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What is the difference between functional medicine and integrative medicine? Or are they the same?
Hi @jackiem95 i wanted to share this article that breaks down the difference between the functional and integrative medicine.
I hope you find this to be helpful!
@ethanmcconkey This was interesting. I was not at all familiar with either of these approaches. Does Mayo have any practitioners in these fields or is still considered to be outside of regular medical treatment?
I would like to know, too!
I'm new to Mayo (first appt today), but seems they have some Integrative providers (https://www.mayoclinic.org/tests-procedures/complementary-alternative-medicine/about/pac-20393581). I posted elsewhere about Functional Medicine (I thiiiiink if you click on my username it'll take you to that post?).
I have been hearing for something called "Functional Medicine" that is related to more than just drugs for your health issues. Does anyone have any information or does Mayo Clinic have any department that addresses this?
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I'm new to Mayo (first appt today), so not sure if they have anything. From my initial perusals of these forums and online content, they seem to 'debunk' much of what Functional Medicine has to say. But I've found Functional Medicine to be a more fruitful path than traditional medicine, esp for a cluster of symptoms that traditional docs don't seem to understand as parts of a whole. Functional Medicine practitioners do, like all providers, really range from the great to the terrible, so do your research and find one of the great ones, even if they're not geographically close to you. Many do video consults. Don't bother with their lower-cost 'coaches' or 'practitioners,' they're still in training; make an appt with the MD directly. And if you don't see improvement in 1-2 months, move on to the next one. https://www.ifm.org/
I moved your message and combined it with this existing discussion as I thought it would be beneficial for you to to connect with other members who are also discussing functional and/or integrative medicine.
@bluejay3 has provided some good information (thank you!), and I’m tagging @mrmie @rainofpain @stumpjumper @nicoleg15 @bobbiellen since they’ve discussed functional medicine in other conversations on Connect.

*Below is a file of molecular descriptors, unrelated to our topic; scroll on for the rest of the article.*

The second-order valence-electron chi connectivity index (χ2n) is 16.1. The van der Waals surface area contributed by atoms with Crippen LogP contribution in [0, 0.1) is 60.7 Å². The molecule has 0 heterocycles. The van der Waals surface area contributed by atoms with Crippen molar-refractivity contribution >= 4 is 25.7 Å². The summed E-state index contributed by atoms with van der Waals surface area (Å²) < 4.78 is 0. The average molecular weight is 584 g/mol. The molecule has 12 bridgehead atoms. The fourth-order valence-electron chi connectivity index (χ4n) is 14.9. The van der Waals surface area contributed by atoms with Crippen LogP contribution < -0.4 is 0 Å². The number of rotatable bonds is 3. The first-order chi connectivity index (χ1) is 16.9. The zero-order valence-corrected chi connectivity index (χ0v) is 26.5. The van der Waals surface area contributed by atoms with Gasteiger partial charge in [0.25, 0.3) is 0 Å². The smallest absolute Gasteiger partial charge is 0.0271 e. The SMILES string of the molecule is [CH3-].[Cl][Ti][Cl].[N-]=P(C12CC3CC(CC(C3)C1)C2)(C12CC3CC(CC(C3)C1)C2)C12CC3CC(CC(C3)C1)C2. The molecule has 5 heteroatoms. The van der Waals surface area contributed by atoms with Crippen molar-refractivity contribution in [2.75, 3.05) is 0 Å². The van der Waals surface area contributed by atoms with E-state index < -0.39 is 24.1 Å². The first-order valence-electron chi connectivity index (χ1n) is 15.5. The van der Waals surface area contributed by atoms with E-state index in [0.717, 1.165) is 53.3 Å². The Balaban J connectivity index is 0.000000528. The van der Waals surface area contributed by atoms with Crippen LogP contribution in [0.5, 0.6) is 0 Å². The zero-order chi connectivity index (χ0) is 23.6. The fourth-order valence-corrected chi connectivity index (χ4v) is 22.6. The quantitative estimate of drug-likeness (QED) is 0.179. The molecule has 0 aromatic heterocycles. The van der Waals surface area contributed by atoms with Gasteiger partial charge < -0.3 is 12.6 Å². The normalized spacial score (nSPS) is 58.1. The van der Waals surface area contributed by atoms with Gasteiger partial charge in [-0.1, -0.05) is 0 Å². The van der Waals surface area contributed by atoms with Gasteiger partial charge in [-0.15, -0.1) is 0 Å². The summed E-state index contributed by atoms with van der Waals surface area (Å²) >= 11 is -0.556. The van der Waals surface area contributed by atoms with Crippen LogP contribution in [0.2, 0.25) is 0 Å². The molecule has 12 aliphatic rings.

Hi @suemer . I am currently working with a functional medicine doctor. He works on getting to the root cause of my illness. For example, I was having obvious low cortisol symptoms — debilitating fatigue, salt cravings, increased thirst, hypoglycemia and more. The endocrinologist however simply looked at my blood work and since my cortisol was in the "normal" lab reference range, he dismissed me. A functional medicine doctor will look at the entire picture and take in to consideration optimal levels. My cortisol and other labs were NOT at optimal levels. Anyway, those issues are now being addressed and I am seeing improvements. I think there is a Functional Medicine Clinic that is part of the Cleveland Clinic. I am not sure about the Mayo Clinic though. I have been dealing with recurrent Epstein-Barr and Chronic Fatigue Syndrome. From what I understand, Mayo does not deal with those things. In fact, their website info is not even up to date with the CDC when it comes to CFS. I'm not sure if this is helpful. Hopefully others will chime in. I wish you the best in your healing journey.
Sigh. First (& probably ONLY) Mayo visit underscored the vast difference between functional medicine and traditional medicine. Like @mrmie, the endocrinologist looked at my blood work, things looked "normal," and he dismissed me. Worse, he first tried to give me bisphosphonates for the osteoporosis, and diet & exercise brochures for the osteoporosis, which I could've gotten from my small-town PCP without a trip to Mayo. I had to fight for blood work at all, and then they failed to test (though they promised they would) for the Celiac gene, so now they're mailing that kit to me at home. To be fair, many functional practitioners have also missed the possibility of Celiac, seeing the GI issues through their own lens (and just treating the leaky gut, or intestinal permeability, which has failed to heal despite all their efforts), failing to widen that lens broadly enough to see how the osteoporosis and anemia and 20+ other symptoms form a complete picture. One naturopath tested for the islet antigen (IA2), which came back high, and suggests something she caught (possible Type 1.5 Diabetes, or LADA), and something she missed — but an outstanding functional MD caught — (IA2 food cross-reactivity; you can geek out here: https://www.ncbi.nlm.nih.gov/pmc/articles/PMC5551512/). In sum, what looks "normal" to the Mayo endocrinologists requires both deeper looks at existing tests (some functional practitioners describe test results as lab low/high vs functional low/high) and deeper testing (e.g., for IA2). Honestly, in hindsight, I wish I'd saved the money and time and hassle and waste of hope, and skipped Mayo in favor of more work with functional MDs. That said, I've also encountered many a naturopath and functional MD with too narrow of a lens, so it is essential to keep looking until you find the right one. I'm not sure I'm there yet. I'll definitely recommend when I find THE one, if they exist. Meanwhile, I'm considering training to become a certified functional medicine coach — but I'm too sick to do it right now! — because I want to spare others the hellish journey I've been on for so long. These complicated chronic illnesses are multifactorial (numerous causes), and traditional medicine is still too deductive a process to understand and treat those cases. Deductive has a theory and seeks to test it. Inductive has data and seeks to discover a theory. Functional is more inductive but, alas, even those practitioners — if they lack experience &/or motivation to keep pulling on the ball of yarn — can get too deductive to understand and treat the outlier cases that don't fit their experience. Hope this helps someone out there!